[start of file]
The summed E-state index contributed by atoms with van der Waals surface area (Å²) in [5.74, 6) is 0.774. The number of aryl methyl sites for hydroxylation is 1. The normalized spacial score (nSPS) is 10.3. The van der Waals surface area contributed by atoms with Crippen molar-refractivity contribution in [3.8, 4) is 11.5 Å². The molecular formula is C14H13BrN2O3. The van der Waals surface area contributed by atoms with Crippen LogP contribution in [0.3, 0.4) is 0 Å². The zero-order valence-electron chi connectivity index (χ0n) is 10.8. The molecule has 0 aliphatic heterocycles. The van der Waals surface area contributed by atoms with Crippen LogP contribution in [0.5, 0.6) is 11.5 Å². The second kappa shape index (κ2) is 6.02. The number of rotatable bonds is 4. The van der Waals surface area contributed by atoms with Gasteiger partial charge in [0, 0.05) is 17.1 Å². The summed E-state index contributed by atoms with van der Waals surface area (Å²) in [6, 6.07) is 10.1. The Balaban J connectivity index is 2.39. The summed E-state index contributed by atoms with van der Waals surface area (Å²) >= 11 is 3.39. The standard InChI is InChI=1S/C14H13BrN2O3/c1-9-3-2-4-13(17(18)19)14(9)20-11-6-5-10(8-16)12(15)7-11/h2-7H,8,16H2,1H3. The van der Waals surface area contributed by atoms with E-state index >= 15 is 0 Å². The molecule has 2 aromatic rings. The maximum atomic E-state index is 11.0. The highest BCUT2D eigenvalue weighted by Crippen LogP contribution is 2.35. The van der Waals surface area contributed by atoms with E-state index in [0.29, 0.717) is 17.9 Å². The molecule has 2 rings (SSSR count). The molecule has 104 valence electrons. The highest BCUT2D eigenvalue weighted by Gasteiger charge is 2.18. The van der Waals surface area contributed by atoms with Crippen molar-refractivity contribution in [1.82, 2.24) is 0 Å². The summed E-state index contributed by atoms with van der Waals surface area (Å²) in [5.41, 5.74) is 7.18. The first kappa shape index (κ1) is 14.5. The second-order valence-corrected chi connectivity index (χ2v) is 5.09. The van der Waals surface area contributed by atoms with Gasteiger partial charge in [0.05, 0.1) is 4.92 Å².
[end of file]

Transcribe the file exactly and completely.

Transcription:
The summed E-state index contributed by atoms with van der Waals surface area (Å²) in [5.74, 6) is 0.774. The number of aryl methyl sites for hydroxylation is 1. The normalized spacial score (nSPS) is 10.3. The van der Waals surface area contributed by atoms with Crippen molar-refractivity contribution in [3.8, 4) is 11.5 Å². The molecular formula is C14H13BrN2O3. The van der Waals surface area contributed by atoms with Crippen LogP contribution in [0.3, 0.4) is 0 Å². The zero-order valence-electron chi connectivity index (χ0n) is 10.8. The molecule has 0 aliphatic heterocycles. The van der Waals surface area contributed by atoms with Crippen LogP contribution in [0.5, 0.6) is 11.5 Å². The second kappa shape index (κ2) is 6.02. The number of rotatable bonds is 4. The van der Waals surface area contributed by atoms with Gasteiger partial charge in [0, 0.05) is 17.1 Å². The summed E-state index contributed by atoms with van der Waals surface area (Å²) in [6, 6.07) is 10.1. The Balaban J connectivity index is 2.39. The summed E-state index contributed by atoms with van der Waals surface area (Å²) >= 11 is 3.39. The standard InChI is InChI=1S/C14H13BrN2O3/c1-9-3-2-4-13(17(18)19)14(9)20-11-6-5-10(8-16)12(15)7-11/h2-7H,8,16H2,1H3. The van der Waals surface area contributed by atoms with E-state index >= 15 is 0 Å². The molecule has 2 aromatic rings. The maximum atomic E-state index is 11.0. The highest BCUT2D eigenvalue weighted by Crippen LogP contribution is 2.35. The van der Waals surface area contributed by atoms with E-state index in [0.29, 0.717) is 17.9 Å². The molecule has 2 rings (SSSR count). The molecule has 104 valence electrons. The highest BCUT2D eigenvalue weighted by Gasteiger charge is 2.18. The van der Waals surface area contributed by atoms with Crippen molar-refractivity contribution in [1.82, 2.24) is 0 Å². The summed E-state index contributed by atoms with van der Waals surface area (Å²) in [5.41, 5.74) is 7.18. The first kappa shape index (κ1) is 14.5. The second-order valence-corrected chi connectivity index (χ2v) is 5.09. The van der Waals surface area contributed by atoms with Gasteiger partial charge in [0.05, 0.1) is 4.92 Å².